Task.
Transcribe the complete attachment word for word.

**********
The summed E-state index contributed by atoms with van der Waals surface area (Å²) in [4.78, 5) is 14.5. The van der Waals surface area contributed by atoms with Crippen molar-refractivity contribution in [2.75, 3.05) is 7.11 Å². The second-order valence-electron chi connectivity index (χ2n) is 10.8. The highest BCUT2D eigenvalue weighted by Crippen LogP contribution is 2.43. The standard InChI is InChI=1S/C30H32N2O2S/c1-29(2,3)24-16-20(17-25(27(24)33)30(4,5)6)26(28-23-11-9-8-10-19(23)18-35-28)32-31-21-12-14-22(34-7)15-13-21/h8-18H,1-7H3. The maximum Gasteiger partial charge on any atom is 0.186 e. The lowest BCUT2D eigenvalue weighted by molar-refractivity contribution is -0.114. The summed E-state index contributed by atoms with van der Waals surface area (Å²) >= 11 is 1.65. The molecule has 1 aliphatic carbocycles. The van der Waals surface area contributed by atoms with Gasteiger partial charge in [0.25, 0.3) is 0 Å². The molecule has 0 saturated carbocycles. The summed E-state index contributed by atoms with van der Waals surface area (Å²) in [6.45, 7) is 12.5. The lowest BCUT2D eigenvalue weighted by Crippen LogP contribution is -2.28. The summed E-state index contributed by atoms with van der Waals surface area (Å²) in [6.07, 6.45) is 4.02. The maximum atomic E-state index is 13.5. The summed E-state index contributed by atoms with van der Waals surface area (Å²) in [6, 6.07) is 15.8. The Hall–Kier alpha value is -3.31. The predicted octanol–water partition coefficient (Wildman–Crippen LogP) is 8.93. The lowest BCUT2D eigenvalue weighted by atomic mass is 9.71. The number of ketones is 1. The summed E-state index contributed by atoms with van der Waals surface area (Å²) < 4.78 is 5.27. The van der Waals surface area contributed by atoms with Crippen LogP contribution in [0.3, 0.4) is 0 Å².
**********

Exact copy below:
The summed E-state index contributed by atoms with van der Waals surface area (Å²) in [4.78, 5) is 14.5. The van der Waals surface area contributed by atoms with Crippen molar-refractivity contribution in [2.75, 3.05) is 7.11 Å². The second-order valence-electron chi connectivity index (χ2n) is 10.8. The highest BCUT2D eigenvalue weighted by Crippen LogP contribution is 2.43. The standard InChI is InChI=1S/C30H32N2O2S/c1-29(2,3)24-16-20(17-25(27(24)33)30(4,5)6)26(28-23-11-9-8-10-19(23)18-35-28)32-31-21-12-14-22(34-7)15-13-21/h8-18H,1-7H3. The maximum Gasteiger partial charge on any atom is 0.186 e. The lowest BCUT2D eigenvalue weighted by molar-refractivity contribution is -0.114. The summed E-state index contributed by atoms with van der Waals surface area (Å²) >= 11 is 1.65. The molecule has 1 aliphatic carbocycles. The van der Waals surface area contributed by atoms with Gasteiger partial charge in [0.25, 0.3) is 0 Å². The molecule has 0 saturated carbocycles. The summed E-state index contributed by atoms with van der Waals surface area (Å²) in [6.45, 7) is 12.5. The lowest BCUT2D eigenvalue weighted by Crippen LogP contribution is -2.28. The summed E-state index contributed by atoms with van der Waals surface area (Å²) in [6.07, 6.45) is 4.02. The maximum atomic E-state index is 13.5. The summed E-state index contributed by atoms with van der Waals surface area (Å²) in [6, 6.07) is 15.8. The Hall–Kier alpha value is -3.31. The predicted octanol–water partition coefficient (Wildman–Crippen LogP) is 8.93. The lowest BCUT2D eigenvalue weighted by atomic mass is 9.71. The number of ketones is 1. The summed E-state index contributed by atoms with van der Waals surface area (Å²) < 4.78 is 5.27. The van der Waals surface area contributed by atoms with Crippen LogP contribution in [0.3, 0.4) is 0 Å².